“Your horse is your mirror to your soul. Sometimes you’ll like what you see. Sometimes you won’t.” Buck Brannaman
When I was three, an adult asked me what I wanted to be when I grew up. I promptly replied: “A horse!”
That response highlighted my love of horses, which, in turn, fueled my devotion to the two horses I had as a teenager. I loved them movie Buck — and it’s not only because of my interest in equines.
The documentary delves into the life of the talented, humble horse trainer Brannaman, highlighting his skill with horses and people. Visually stunning, filled with engaging characters — both 2- and 4-legged — those elements alone make Buck a wonderful movie.
Even Robert Redford appears, as he describes how heavily the production crew relied on Buck for help with the 4-footed actors featured in the 1998 movie The Horse Whisperer.
What makes the documentary profound is the fact that the hero overcame not only the tragedy of his mother’s death at an early age, but also the gross and violent abuse meted out by his father. Brannaman could easily have followed the path he knew best – one of abuse and violence aimed at those around him. Or his experiences could have turned him into a gnarled cow hand, emotionally isolated from the world. Instead, he had the courage and insight to chose an entirely different option and has become one of the premier horse trainers on the continent as well as a devoted family man.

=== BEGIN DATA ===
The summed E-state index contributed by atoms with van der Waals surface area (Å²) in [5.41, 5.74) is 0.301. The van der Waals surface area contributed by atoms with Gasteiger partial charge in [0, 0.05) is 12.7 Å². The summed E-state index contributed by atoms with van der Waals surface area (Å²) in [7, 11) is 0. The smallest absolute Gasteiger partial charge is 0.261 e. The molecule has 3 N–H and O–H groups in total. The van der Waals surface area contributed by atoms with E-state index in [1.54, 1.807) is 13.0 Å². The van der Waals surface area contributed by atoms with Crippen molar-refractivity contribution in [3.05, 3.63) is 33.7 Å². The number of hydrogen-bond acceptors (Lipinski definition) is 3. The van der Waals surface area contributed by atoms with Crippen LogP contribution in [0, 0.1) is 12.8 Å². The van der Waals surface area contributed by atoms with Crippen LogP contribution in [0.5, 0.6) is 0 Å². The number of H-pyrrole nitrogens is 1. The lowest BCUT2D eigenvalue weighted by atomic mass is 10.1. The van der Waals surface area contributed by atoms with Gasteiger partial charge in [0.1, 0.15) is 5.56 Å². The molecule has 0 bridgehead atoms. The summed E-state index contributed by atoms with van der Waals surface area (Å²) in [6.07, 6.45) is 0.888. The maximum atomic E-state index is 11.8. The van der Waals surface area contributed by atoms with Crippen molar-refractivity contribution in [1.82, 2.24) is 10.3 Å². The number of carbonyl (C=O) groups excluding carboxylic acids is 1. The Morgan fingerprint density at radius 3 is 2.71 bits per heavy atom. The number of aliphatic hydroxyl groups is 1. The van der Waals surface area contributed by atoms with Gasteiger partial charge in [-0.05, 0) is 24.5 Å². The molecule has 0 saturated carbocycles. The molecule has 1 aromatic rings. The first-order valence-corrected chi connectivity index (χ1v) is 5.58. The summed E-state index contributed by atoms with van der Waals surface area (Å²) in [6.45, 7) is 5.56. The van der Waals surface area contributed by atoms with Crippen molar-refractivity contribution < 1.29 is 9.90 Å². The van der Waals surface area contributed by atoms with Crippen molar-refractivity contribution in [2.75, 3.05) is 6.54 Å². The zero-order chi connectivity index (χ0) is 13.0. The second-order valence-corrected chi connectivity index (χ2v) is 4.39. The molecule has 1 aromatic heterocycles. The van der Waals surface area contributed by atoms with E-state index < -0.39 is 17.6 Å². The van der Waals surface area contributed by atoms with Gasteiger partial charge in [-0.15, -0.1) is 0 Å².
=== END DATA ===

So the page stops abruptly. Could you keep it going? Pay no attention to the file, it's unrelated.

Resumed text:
More credit could have been given to the school football coach and sheriff who became aware of the abuse the Brannaman boys got from their father. It was Montana in the 1950’s, in an area and an era where people minded their own business. These two men broke with tradition, took Buck and his brother out of hell, and placed them with the couple Buck calls his parents.
Their acceptance and guidance allowed Buck to flourish and grow physically, emotionally, spiritually. He lucked into contact with Ray Hunt and Tom Dorrance, the top equine trainers of the time, and found his calling. He overcame major issues with shyness and introversion to teach what he was learning to others, sharing his gift and his knowledge to enhance the horse-human connection.
I think what Brannaman does is not about horses. I think what Brannaman does is about humans. He improves us, and therefore, his — and our — world.